Fortunately no such excess is necessary. A population of 20 billion could enjoy the average per-person energy availability of an American without covering an appreciable fraction of the Earth's surface in solar panels, and you couldn't tell the difference in terms of the material used.

Comment Re:Bullshit (Score -1) 743

su is not only for root. it has a dual purpose: switch user or super user. Sometimes you might have to run a command as another user. So if you need to login as Gary you $su gary and type in Gary's password.

Yes, but not quite. If you need to login as Gary, you $su gary and type in your password. You never know Gary's password.

Unless you're using systemd su. Then I suppose maybe you do have to demand Gary's password. That sounds like something Poettering would think up.

Comment Re:And so it begins (Score 3, Interesting) 180

There should be pushback. But there won't be pushback.

In North Dakota? A machine points a weapon at them with no visible human, you can bet North Dakotans will shoot back, and they won't be shy about using lethal weapons. This is practically an invitation to a skeet-shoot. Any reluctance to fire at law enforcement simply doesn't exist when it's nothing but a buzzing flying thing. Even if it's a larger one, if it's low and slow enough to employ a non-lethal weapon successfully, it's GOING to get shot down, repeatedly. Yeah, you'll be brought up on charges. It won't stop people, no matter how much of an example they make of the first few.

Comment Re:I don't think K-12 CS is a good idea anyway (Score 1) 184

If a girl can improve her reading comprehension and strengthen her vocabulary by reading trashy novels...

If? Have you actually read one of those things? I have, basically on a dare, and I was assured by the woman who issued the challenge that it was typical of the genre. And there will be no vocabulary strengthening from trashy romance novels. They're apparently written using the apocryphal 700 words that newspapers are supposed to use. Wielders of extended vocabularies, they are not. With the exception of being excellent sources of synonyms for "breasts" and "penis". Somehow I don't think the children would have any trouble picking those up on their own, so I'm thinking the trashy novel is not a big win.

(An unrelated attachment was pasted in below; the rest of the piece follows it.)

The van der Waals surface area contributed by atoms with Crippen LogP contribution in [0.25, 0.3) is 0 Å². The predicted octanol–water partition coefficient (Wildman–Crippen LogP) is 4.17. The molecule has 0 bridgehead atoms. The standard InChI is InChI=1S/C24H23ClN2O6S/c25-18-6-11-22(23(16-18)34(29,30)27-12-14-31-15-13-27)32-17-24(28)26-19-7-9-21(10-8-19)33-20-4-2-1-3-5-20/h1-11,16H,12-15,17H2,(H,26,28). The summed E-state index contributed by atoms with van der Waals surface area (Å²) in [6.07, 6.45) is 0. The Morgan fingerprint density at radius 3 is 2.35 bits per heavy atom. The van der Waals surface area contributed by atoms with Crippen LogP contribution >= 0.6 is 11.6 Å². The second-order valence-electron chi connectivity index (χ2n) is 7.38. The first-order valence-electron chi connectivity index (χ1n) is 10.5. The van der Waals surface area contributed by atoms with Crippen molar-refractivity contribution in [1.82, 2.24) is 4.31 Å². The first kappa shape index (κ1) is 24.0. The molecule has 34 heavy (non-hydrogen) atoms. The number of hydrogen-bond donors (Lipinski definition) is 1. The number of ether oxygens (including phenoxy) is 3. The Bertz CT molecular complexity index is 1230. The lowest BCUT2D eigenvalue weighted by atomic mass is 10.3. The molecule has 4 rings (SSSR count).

Comment Re:They are missing a perfect opportunity... (Score 1, Informative) 67

They are missing a perfect opportunity to conduct testing on the effects of alcohol on the human body while weightless!

You do realize half the station personnel at any time are Russian, right? And that they get a personal baggage allowance? Which is inspected by other Russians? That was practically the first experiment conducted on the human body in space, aside from just living and breathing.

Comment Re:It's a prototype (Score 1) 107

To be fair, it was kind of a funny comment. All someone has to do to get +5 is read the article, summarize the relevant points, and suddenly you are the most knowledgeable guy in the room because no one reads the articles.

With good reason. Half the time the article is wrong, either in whole or in part, and you have to read six other things too before you really have any understanding of the topic.

For years, the summary was usually insanely wrong. Diametrically opposed to the linked article. It was bizarre. I'm convinced it was Slashdot editor policy to pick the worst possible article summary submission for the front page in order to drive comments correcting it. So yeah, you had to read the comments to find out what was actually said (because you weren't going to read the article, because it was wrong anyway).